Planning meals, cooking, and eating this way could take some getting used to. Some people might find it too difficult to eliminate or cut back on some of their favorite foods.

Is the Protein Power Diet a Healthy Choice for You?

The Protein Power diet resembles other well-known low-carb eating plans, and like them, it deviates from federal recommendations for macronutrients. The USDA's MyPlate dietary guidelines suggest a balanced mix of protein, grains, fruits, vegetables, and low-fat dairy products, with about five or six servings of grains a day. Protein Power's low-carb limit means consuming much fewer than that, about one serving a day depending on what it is and how many daily carbs are coming from fruits and vegetables.

The 2020–2025 Dietary Guidelines for Americans recommends 46 grams of protein per day for adult women and 56 for adult men, while the Protein Power diet suggests a range of 100 to 120 grams per day. The USDA also recommends that 45% to 65% of daily calories come from carbohydrates. You'll consume less than 20% of daily calories from carbs on the Protein Power diet.

While the Protein Power diet doesn't require counting calories, it does indicate that consuming too many calories will make the diet less effective. For a healthy, sustainable rate of weight loss, nutrition experts recommend keeping track of your daily calorie intake.

The USDA suggests a reduction of 500 calories a day to lose 1 to 2 pounds per week. On a 2,000 calorie diet, that equates to roughly 1,500 calories a day—but this number can vary based on age, sex, weight, height, and level of physical activity. Use this calculator to determine your own personal daily calorie target for weight loss.

The Protein Power diet mostly aligns with USDA dietary guidelines in terms of fruit and vegetable consumption and healthy fats, but it drastically restricts carbohydrates.

A Word From Verywell

If you decide to try the Protein Power diet, it's likely going to be a big change from how you currently eat. But if followed correctly, the eating plan could promote weight loss, at least in the short term, especially when combined with regular exercise. Talk to your doctor about any concerns you might have and ask them whether this diet is safe and appropriate for you.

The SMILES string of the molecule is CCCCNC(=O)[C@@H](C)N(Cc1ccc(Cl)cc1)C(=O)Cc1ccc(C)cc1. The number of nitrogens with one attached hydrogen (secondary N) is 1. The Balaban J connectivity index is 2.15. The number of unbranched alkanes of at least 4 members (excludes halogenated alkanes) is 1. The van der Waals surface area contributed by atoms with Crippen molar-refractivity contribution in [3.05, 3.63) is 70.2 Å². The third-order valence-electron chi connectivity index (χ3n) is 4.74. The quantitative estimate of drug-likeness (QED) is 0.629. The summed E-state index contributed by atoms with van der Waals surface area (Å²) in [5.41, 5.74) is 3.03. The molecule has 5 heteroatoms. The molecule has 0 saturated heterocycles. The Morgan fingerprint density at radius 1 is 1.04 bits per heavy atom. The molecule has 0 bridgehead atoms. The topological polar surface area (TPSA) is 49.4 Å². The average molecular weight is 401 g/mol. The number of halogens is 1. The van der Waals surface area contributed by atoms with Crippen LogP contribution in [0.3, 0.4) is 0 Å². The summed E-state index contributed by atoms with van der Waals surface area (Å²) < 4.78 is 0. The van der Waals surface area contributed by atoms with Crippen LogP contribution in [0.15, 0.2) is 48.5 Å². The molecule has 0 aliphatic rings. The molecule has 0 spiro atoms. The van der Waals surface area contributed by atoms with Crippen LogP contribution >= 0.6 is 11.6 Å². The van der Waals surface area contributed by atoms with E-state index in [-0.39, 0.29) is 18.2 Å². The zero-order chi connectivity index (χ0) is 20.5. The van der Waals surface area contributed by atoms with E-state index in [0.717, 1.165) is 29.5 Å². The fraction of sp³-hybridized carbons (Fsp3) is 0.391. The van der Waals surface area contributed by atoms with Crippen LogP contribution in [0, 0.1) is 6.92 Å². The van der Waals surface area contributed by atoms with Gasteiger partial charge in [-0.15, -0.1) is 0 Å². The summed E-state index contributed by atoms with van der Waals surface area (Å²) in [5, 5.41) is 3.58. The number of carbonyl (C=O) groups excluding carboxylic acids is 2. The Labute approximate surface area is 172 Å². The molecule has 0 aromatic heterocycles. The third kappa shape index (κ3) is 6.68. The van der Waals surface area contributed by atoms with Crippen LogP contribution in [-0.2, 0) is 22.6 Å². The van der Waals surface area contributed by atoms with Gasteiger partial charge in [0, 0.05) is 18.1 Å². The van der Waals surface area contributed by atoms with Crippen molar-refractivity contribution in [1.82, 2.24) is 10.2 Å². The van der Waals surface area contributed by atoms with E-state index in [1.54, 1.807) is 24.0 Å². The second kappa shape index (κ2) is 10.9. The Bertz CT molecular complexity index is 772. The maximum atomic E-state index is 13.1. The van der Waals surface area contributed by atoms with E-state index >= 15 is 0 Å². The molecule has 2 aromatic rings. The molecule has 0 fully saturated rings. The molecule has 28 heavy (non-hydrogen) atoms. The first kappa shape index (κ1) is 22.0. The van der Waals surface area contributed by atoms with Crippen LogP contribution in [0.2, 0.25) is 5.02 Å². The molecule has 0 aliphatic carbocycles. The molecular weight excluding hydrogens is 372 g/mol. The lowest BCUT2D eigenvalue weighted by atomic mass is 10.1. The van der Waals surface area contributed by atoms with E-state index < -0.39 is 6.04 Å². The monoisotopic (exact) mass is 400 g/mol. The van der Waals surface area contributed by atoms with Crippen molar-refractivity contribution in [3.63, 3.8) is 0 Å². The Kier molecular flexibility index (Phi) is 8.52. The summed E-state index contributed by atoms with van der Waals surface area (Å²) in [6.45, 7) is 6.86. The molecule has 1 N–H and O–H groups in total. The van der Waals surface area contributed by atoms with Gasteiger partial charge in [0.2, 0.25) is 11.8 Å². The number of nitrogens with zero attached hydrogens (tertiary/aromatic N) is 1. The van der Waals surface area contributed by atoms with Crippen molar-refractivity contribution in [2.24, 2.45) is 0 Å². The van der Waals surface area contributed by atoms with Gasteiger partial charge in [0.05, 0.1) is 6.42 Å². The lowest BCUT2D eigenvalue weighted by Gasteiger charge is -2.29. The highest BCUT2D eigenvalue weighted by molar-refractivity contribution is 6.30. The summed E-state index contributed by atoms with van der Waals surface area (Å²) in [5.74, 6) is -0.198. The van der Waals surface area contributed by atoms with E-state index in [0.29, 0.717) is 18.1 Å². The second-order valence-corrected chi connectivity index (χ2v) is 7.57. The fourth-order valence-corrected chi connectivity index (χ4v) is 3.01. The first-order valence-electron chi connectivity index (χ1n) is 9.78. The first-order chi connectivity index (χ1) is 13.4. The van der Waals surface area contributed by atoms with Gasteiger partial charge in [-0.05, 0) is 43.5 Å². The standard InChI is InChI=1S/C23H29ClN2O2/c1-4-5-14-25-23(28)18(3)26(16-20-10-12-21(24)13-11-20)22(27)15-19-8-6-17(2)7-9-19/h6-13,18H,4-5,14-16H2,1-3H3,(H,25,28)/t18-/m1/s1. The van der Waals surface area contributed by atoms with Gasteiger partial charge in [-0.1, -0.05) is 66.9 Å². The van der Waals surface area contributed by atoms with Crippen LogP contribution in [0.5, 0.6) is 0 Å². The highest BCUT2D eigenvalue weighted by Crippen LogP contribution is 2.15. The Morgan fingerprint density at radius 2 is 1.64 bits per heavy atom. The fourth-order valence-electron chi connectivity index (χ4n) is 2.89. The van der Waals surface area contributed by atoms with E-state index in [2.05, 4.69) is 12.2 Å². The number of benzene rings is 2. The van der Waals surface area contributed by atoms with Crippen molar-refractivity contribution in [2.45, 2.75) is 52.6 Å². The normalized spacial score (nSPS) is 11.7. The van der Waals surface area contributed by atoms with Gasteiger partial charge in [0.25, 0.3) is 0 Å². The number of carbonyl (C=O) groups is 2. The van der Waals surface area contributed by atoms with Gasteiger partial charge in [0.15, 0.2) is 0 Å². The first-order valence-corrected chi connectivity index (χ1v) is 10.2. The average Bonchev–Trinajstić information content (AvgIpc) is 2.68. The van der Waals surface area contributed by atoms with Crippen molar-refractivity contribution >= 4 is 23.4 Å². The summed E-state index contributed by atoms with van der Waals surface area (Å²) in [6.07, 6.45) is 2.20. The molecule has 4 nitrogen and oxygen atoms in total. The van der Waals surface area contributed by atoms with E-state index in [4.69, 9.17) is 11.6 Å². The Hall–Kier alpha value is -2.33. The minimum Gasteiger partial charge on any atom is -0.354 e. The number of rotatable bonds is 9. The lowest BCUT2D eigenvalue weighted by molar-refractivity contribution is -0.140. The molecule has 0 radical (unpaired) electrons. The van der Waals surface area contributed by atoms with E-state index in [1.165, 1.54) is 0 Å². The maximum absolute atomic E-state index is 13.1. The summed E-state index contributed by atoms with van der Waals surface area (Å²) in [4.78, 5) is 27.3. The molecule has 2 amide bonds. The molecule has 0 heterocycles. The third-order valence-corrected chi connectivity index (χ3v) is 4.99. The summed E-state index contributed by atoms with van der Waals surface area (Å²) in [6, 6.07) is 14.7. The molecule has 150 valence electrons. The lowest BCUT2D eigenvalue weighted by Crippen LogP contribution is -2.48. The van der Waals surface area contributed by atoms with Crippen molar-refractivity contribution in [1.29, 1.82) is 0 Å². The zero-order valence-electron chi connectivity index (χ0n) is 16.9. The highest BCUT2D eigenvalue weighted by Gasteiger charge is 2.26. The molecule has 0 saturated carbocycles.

To help you stay motivated, you might ask a friend or family member to help hold you accountable. You might even talk to someone who wants to begin a weight loss journey of their own. It's helpful to develop a support network and connect with people who share similar goals.

Remember, following a long-term or short-term diet may not be necessary for you and many diets out there simply don’t work, especially long-term. While we do not endorse fad diet trends or unsustainable weight loss methods, we present the facts so you can make an informed decision that works best for your nutritional needs, genetic blueprint, budget, and goals.

If your goal is weight loss, remember that losing weight isn’t necessarily the same as being your healthiest self, and there are many other ways to pursue health. Exercise, sleep, and other lifestyle factors also play a major role in your overall health. The best diet is always the one that is balanced and fits your lifestyle.

5 Sources
Verywell Fit uses only high-quality sources, including peer-reviewed studies, to support the facts within our articles. Read our editorial process to learn more about how we fact-check and keep our content accurate, reliable, and trustworthy.
  1. U.S. Department of Health and Human Services and U.S. Department of Agriculture. 2020–2025 Dietary Guidelines for Americans, Ninth Edition.

  2. Ko G-J, Rhee CM, Kalantar-Zadeh K, Joshi S. The effects of high-protein diets on kidney health and longevityJ Am Soc Nephrol. 2020;31(8):1667-1679. doi:10.1681/ASN.2020010028

  3. Bolla AM, Caretto A, Laurenzi A, Scavini M, Piemonti L. Low-carb and ketogenic diets in type 1 and type 2 diabetesNutrients. 2019;11(5). doi:10.3390/nu11050962

  4. Heileson JL. Dietary saturated fat and heart disease: a narrative reviewNutr Rev. 2020;78(6):474-485. doi:10.1093/nutrit/nuz091

  5. Calton JB. Prevalence of micronutrient deficiency in popular diet plansJ Int Soc Sports Nutr. 2010;7:24. doi:10.1186/1550-2783-7-24

Additional Reading
  • Eades MR, Eades MD. Protein Power: The High-Protein/Low Carbohydrate Way to Lose Weight, Feel Fit, and Boost Your Health–in Just Weeks!. Bantam Books.

  • Eades MR, Eades MD. The Low-Carb Diet Solution. John Wiley & Sons, Inc.

  • Eades MR, Eades MD. The Protein Power Lifeplan. Warner Books, Inc.

By Laura Dolson
Laura Dolson is a health and food writer who develops low-carb and gluten-free recipes for home cooks.